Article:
Lunlunta is a small sub-region of Mendoza, Argentina. Located on the northern edge of the Lunlunta hills along the course of the Mendoza River, the area straddles both the Maipu and Lujan de Cuyo administrative departments. Most grapes in the area go into more regional blends, but some quality wines made of Cabernet Sauvignon and Malbec are produced in Lunlunta.
Lunlunta shares a similar terroir to much of Mendoza, with the high altitude of the vineyards playing a big part in viticulture. The region sits at about 3000ft (900m) above sea level, which moderates the high temperatures that are usually associated with areas this close to the equator. Intense sunshine during the day is followed by much colder nights that are fueled by cold alpine air from the nearby Andes Mountains. This diurnal temperature variation extends the growing season by effectively shutting off ripening in the grapes overnight, allowing for the development of complex fruit characters along with acidity.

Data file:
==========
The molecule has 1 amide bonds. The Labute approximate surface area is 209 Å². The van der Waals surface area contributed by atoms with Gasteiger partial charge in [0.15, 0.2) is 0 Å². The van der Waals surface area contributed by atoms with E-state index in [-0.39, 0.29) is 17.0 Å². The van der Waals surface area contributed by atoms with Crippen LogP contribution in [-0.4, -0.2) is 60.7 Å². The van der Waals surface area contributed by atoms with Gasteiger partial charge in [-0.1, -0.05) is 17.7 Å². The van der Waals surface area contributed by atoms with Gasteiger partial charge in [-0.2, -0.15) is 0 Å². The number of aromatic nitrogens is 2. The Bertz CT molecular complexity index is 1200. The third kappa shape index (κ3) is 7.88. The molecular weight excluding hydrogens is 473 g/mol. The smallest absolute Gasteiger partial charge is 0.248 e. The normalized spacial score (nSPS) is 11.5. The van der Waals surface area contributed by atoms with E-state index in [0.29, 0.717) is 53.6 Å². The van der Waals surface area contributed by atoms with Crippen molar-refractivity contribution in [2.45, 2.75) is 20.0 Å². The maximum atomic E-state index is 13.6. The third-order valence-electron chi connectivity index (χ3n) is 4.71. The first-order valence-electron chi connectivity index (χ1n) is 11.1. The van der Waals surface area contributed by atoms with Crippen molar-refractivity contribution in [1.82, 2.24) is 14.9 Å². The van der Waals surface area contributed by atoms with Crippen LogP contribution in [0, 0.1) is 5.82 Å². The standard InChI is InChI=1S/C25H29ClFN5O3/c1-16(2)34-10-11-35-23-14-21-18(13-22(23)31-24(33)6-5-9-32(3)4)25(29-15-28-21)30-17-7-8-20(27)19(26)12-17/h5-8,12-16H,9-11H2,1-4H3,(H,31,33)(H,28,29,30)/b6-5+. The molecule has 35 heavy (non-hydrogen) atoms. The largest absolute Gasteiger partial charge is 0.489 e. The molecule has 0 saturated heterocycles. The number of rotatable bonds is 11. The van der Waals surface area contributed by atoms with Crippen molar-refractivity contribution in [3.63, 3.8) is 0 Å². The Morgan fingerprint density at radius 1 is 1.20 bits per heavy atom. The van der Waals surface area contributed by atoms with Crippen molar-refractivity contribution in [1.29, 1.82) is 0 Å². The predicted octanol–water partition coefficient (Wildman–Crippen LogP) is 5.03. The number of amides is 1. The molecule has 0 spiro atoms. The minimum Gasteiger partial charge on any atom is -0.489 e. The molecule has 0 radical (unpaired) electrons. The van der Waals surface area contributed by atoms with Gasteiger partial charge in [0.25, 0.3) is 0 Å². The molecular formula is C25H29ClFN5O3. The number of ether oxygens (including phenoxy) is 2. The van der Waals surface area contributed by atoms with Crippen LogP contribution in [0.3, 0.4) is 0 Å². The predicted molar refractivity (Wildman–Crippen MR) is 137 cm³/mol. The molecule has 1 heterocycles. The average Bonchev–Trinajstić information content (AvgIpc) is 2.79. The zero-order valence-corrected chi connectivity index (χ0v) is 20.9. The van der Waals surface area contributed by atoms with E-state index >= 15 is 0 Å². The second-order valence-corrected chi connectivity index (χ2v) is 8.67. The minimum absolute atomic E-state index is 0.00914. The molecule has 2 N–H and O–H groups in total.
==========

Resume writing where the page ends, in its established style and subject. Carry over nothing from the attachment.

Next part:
Lunlunta's proximity to the Mendoza River means that its soil types are alluvial: sandy topsoil over mineral-rich clay with some pockets of limestone. This kind of soil is relatively free-draining, causing the vines to grow roots deep into the ground for hydration. The increased strength and health that these deep root systems afford lead to higher-quality grapes. The dry climate in Lunlunta means that irrigation is necessary, and meltwater from high in the Andes is brought into the region by the river.
Few wineries are located in Lunlunta itself, but many of Mendoza's most prestigious wine companies have vineyards in the area, Catena Zapata among them.